…Even with a strong union, we often have to confront racism in our workplaces. I’ve worked for the Kroger grocery chain in Portsmouth, Virginia, for 16 years, and I know from personal experience what it’s like to fight racism on the job. In 2011 a new manager arrived at my store. It quickly became clear she had a problem with everyone working at the store who was black, including me. She would target black workers, disciplining us for things that white workers would not get in trouble for. Simple things, like not signing off when you cleaned the bathroom, would result in a write-up for anyone who was black—but not for white workers who did the same thing. When the weather was bad, it would be black workers who were sent to get carts. When there was a spill, black workers would be assigned to clean it up. The pattern was clear….
….We continued to document everything she did. We put together a team of people from different departments and shifts to make sure we caught every incident. We filed grievances every time we could, so that Kroger would recognize it had a problem manager. As we got stronger, the manager got more desperate in her attempts to get rid of us. Finally she made a mistake even Kroger could not ignore. She was trying to get some of the “black girls” fired for not signing their names properly after cleaning the deli. To make them look worse, she forged a customer comment card with a complaint. She got caught.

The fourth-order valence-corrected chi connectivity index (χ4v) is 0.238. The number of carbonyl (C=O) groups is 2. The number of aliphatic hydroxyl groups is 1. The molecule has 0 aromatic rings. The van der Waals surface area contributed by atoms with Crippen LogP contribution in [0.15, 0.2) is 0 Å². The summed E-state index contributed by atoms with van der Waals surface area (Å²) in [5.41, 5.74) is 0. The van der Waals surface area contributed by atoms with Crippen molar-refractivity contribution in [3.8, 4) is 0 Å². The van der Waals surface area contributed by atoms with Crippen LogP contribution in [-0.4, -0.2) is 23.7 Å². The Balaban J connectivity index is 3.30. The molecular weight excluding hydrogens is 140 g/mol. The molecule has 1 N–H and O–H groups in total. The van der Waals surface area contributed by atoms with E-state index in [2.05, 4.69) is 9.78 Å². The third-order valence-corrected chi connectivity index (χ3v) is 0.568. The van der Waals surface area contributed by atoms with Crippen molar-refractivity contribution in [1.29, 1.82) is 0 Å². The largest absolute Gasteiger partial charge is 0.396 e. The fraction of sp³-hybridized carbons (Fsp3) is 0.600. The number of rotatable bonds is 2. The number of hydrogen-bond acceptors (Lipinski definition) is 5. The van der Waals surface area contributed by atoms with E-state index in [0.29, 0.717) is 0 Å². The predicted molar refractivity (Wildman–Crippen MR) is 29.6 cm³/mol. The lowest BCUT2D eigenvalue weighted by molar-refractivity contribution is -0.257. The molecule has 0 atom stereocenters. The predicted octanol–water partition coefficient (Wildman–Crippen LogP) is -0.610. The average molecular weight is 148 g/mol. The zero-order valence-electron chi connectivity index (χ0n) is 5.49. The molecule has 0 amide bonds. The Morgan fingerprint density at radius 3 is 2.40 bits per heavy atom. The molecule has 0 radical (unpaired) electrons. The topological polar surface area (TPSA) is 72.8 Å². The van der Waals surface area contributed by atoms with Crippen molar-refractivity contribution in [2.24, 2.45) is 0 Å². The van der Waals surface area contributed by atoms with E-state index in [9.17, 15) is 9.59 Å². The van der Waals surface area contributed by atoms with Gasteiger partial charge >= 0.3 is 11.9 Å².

After nearly two years, she was finally gone. My co-workers and I got rid of the bad, racist manager, and came out stronger….
Stopping Racist Managers
Build unity: Don’t let management’s divisive tactics keep you apart. Our manager was clearly catering to white workers, doing them favors and giving them preferential treatment. But we called her out and continued to work together as a union. If the union allows managers to treat one group worse, the union gets weaker—and that hurts everyone.
Stand up: Even in “right to work” states, your union protects you.
Take notes: I kept a journal every day to use as evidence, and brought up past racist words and actions.
Do not give up: Companies often don’t want to admit they have bad managers. It can take time to win. Keep fighting. …